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cookworm
06-25-2007, 09:53 AM
Does anybody knit socks for somebody with diabetes? If so, what yarns do they find comfortable? I'm thinking about knitting socks for somebody that suffers from a lot of severe swelling in their feet, as well as somebody that spends a lot of time on their feet, so they have to be cool and comfortable (something with cotton as opposed to wool, maybe?)

Are socks a long knit because they use smaller needles and thinner yarn? I've never knit them before, and I'd like to, but I don't want to get discouraged with the project if they take too long.

mwedzi
06-25-2007, 10:05 AM
There is a Knitty article on this very topic. Let me see if I can find it. Yep, current issue:
http://www.knitty.com/ISSUEsummer07/FEATdiabeticfeet.html

cookworm
06-25-2007, 10:13 AM
This is GREAT--thanks, Nikki!!!

Stiney
06-25-2007, 10:34 AM
Thanks! I'd love to knit my G-pa some diabetic socks. :heart:

Calamintha
06-25-2007, 11:20 AM
Socks can take longer than you might think if you use regular sock yarn. Most sock yarn labels say you can use between size 1 and 3 needles although a lot of people will tell you that size 3 is too large and some people go down to a size 0 for socks.

You can make socks out of heavier yarn but if you do they may be too thick to wear with shoes although they might be worn with slippers, adjustable sandals or perhaps boots.

Despite the findings of the doctors I have never heard of anyone making a satisfactory handknit sock out of acrylic yarn. Since the article mentions that the socks evaluated were commercial I'm assuming they were machine made socks rather than handknit. Acrylic doesn't breathe and doesn't have good insulating abilities. If it's cold your feet will be cold too. If it's hot your feet will be hot too. If your feet sweat the acrylic will not absorb the moisture the way wool does. Acrylic also doesn't hold its shape the way wool does so the socks will be more likely to bag and fall down. In yarn your best bet would be the superwash merino.

suecq
06-25-2007, 12:02 PM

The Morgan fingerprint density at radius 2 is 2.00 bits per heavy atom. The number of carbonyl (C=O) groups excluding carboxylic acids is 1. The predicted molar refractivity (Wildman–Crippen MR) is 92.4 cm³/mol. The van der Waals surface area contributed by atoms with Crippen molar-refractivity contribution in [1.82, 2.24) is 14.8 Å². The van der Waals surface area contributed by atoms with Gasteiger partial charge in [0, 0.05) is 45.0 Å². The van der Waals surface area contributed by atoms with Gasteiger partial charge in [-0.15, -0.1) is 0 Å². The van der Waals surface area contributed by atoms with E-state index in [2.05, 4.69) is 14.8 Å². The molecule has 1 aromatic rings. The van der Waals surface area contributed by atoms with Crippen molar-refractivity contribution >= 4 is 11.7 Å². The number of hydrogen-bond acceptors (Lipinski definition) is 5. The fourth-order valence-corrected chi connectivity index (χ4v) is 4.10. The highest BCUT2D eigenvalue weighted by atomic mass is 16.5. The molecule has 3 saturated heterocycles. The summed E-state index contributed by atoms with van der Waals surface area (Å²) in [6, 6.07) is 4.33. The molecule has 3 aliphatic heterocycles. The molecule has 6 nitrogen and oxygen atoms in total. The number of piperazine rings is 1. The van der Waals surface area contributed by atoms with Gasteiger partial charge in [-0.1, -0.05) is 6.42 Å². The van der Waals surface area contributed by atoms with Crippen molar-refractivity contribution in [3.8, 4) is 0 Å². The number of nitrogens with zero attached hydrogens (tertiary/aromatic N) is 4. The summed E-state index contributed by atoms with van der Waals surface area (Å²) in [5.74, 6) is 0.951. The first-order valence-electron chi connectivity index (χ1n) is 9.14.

My husband has diabetes and he cannot wear store bought cotton (or any other material)socks because of the sensitivity of his feet. I knit him a pair of socks using Austerman yarn with aloe in it. He loves them and they really help his feet. The aloe soothes. It lasts for 40 washings.

cookworm
06-25-2007, 07:03 PM
Socks can take longer than you might think if you use regular sock yarn. Most sock yarn labels say you can use between size 1 and 3 needles although a lot of people will tell you that size 3 is too large and some people go down to a size 0 for socks.
:noway: Size zero??? Holy cow!!! That's small!

Sue, socks made from that Austerman yarn sound dreamy!!!

Jacklad
06-25-2007, 10:24 PM
:noway: Size zero??? Holy cow!!! That's small!

I love my zeros - and just got an order with sets of 00,000 and 0000. :lol:

I just love tiny stitches in fine yarn. :heart:

Jackie

Calamintha
06-25-2007, 11:48 PM
Size 0 is small. The wooden ones look like toothpicks. Ask me how I know. I wound up breaking one. I use two metal circular needles now for socks so I can't break them. Most of the time I use size 2 though because I find I can get the same gauge with size 2 circs as I used to get with size 1 dpns.

Lieke
06-26-2007, 05:28 AM
Well, I've knitted socks with acrylic 2 times, and although I prefer cotton, it isn't as bad as everyone says. Acrylic does hold shape, at least, good enough to keep my socks on my feet in boots, so that's pretty good. If your feet sweat it will get really smelly, but that's with all manmade fiber. (I've got some coolmax walkingsocks and believe me, the smell from those socks is as bad as from acrylic socks) The acrylic does keep my feet warm in winter, altough last winter wasn't really cold here in the Netherlands.

So although I'd never wear acrylic socks whole day, they can be good when someone doesn't have sweaty feet and is allergic to wool (I think wool is still the best for socks, to bad I can't use it)

gingerbread
06-26-2007, 06:28 AM
yup my husband has diabetes and I make his socks. I use Gloss from knitpicks :heart::heart: This yarn is really soft when knitted up. The down side is I have to wash by hand. I wasn't thinking when I bought the yarn:pout: I don't mind washing them, it is the drying time that is a bummer. He wants to wear them all the time.:happydance: which makes me happy:hug: I am going to try the Essential Tweed this time around. It has the same as gloss but it is a superwash. I also use the Pure and Simply sock patterns for his and my socks :flirt: love there patterns really easy to follow. So good luck in making your socks and let us know how they turn out.

oncegoneinsane
02-15-2008, 02:39 AM
my moms a diabetic. and she like socks that are not heavy on her feet. my mom loves socks that are fuzzy.

cheesiesmom
02-15-2008, 10:39 AM
I'm diabetic and have foot and ankle swelling problems so I knit my socks large. I make sure the patterns are "stretchy" (lots of ribbing is good) and I like wool, even in the summer cuz the circulation in my feet is not so good and I am always cold. I love my knitted socks! I have one pair from Austermann Step and the addition of the aloe is nice.

McKnitty
02-19-2008, 06:04 AM
I'm glad this thread was revived because I didn't see it the first time. The Knitty article is so interesting. My mother is diabetic, but I didn't realize how important foot care is, and never thought about socks being a problem. This thread has given me a lot of good information that I want to share with my mother. Thank you!